What has changed is the mix of traffic with coal down 19 percent and crude oil volume also down significantly. That somewhat reduces the need for train crews.

CSX through June was operating with about 109 crews per million train-miles (train-miles annualized).

That places it as the second lowest in the industry but since the beginning of 2019 it has averaged 108 crews per million train-miles.

Little also thinks CSX has a tougher time than its peers because many of its terminals are located in areas where it traditionally have been harder to find workers.

“I think CSX would always have a tougher job — marginally tougher than NS but certainly a lot tougher than UP or BNSF — to retain its people and then to get new employees that will stay with them,” he said.

Matching a labor force with the ability to meet market demand has always been a challenge for railroads because of the nature of the industry.

Rick Patterson, is an industry analyst at Loop Capital Markets, once worked as a railroader. He said matching employment levels with market demand has long been a problem in the railroad industry.

“Crews are too expensive to have sitting around,” he said. “So it’s quick to furlough, then being perennially surprised when the economy turns out to be stronger than expected, and a bunch of the furloughs either don’t pick up the phone or have gone off to work for McDonald’s. Railroads have been making this mistake for a century and will continue to do so.”

Peter Swan, am associate professor of logistics and operations management at Penn State Harrisburg, told Trains that railroads have no incentive to invest in excess capacity to better handle growth or disruptions.

“The problem for shippers and the country as a whole is that railroad assets take a long time to develop,” he said. “Crews take time to hire and train. Locomotives take time to manufacture. Upturns in business are often unfortunate events for railroads.”

Figures released by CSX and contained in reports to the U.S. Surface Transportation Board show the consequences of not having enough workers.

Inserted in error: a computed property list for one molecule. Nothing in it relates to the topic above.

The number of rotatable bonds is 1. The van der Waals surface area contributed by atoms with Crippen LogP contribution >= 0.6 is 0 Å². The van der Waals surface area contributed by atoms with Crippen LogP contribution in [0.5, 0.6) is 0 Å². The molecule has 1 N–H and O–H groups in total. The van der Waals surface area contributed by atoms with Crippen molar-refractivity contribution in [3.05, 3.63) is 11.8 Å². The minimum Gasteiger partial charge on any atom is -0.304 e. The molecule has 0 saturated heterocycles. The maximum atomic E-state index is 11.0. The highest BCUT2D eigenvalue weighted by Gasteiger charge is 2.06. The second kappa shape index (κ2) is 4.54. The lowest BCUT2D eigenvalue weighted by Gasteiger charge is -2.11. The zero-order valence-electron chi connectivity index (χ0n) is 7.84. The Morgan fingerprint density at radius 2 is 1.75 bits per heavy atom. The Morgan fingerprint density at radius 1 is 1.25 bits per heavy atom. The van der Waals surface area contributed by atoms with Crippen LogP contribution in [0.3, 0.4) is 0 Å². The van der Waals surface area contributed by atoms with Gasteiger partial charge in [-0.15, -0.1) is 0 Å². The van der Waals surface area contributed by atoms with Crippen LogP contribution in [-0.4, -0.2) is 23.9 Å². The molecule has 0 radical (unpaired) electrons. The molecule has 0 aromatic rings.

Trip plan compliance in the second quarter at CSX was 69 percent for carload traffic. That is up slightly from the 67 percent of the first quarter but well below the mid-80 percent level CSX had in 2019.

That led Patterson to conclude that where CSX is having difficulty with crews is in local service.

“If local crew shortages are indeed the problem I’d expect to see trip plan compliance weak relative to overall service metrics, and a large gap between intermodal and carload trip plan compliance, given the former doesn’t have local service,” Paterson says. “Arguably, both have occurred.

Foote said last month that his company needs to figure out a way to make jobs more attractive. Although he didn’t specify how that could be done, one idea has already surfaced in the industry.

Class 1 railroads are seeking to get their unions to agree to one-person crews for most trains.

Rather than ride in the locomotive cab, the conductor would be assigned a geographic territory and supervise train operations in that territory from the ground.

The advantage is that conductors would be home every night and the job would become more set shift oriented rather than being subject to being called to work at all hours of the day.

Yet railroads operate 24/7/365 so that means shifts would still be assigned during times when many workers want to be off the clock rather than on it for an employer.

And railroad work will always be outdoor-oriented and subject to varying weather conditions from extreme heat to extreme cold.

In the meantime, though, CSX continues to seek new conductors and trying to maximize its existing work force.

It reached an agreement with the SMART-TD union to increase the availability of conductors by offering them a weekly bonus for perfect attendance. The bonus is, reportedly CSX stock or cash, the latter said by unofficial sources to be $500.

Still, the effect of crew shortages will be around a while. Noting that it takes six to nine months to find, hire, train, and place a conductor,” Paterson said the low hiring numbers of the second quarter will continue to show up in fourth quarter figures when crew attrition potentially exceeds new conductor placements in the field.

“So CSX may be running OK today  . . . but management is worried about tomorrow,” Patterson said.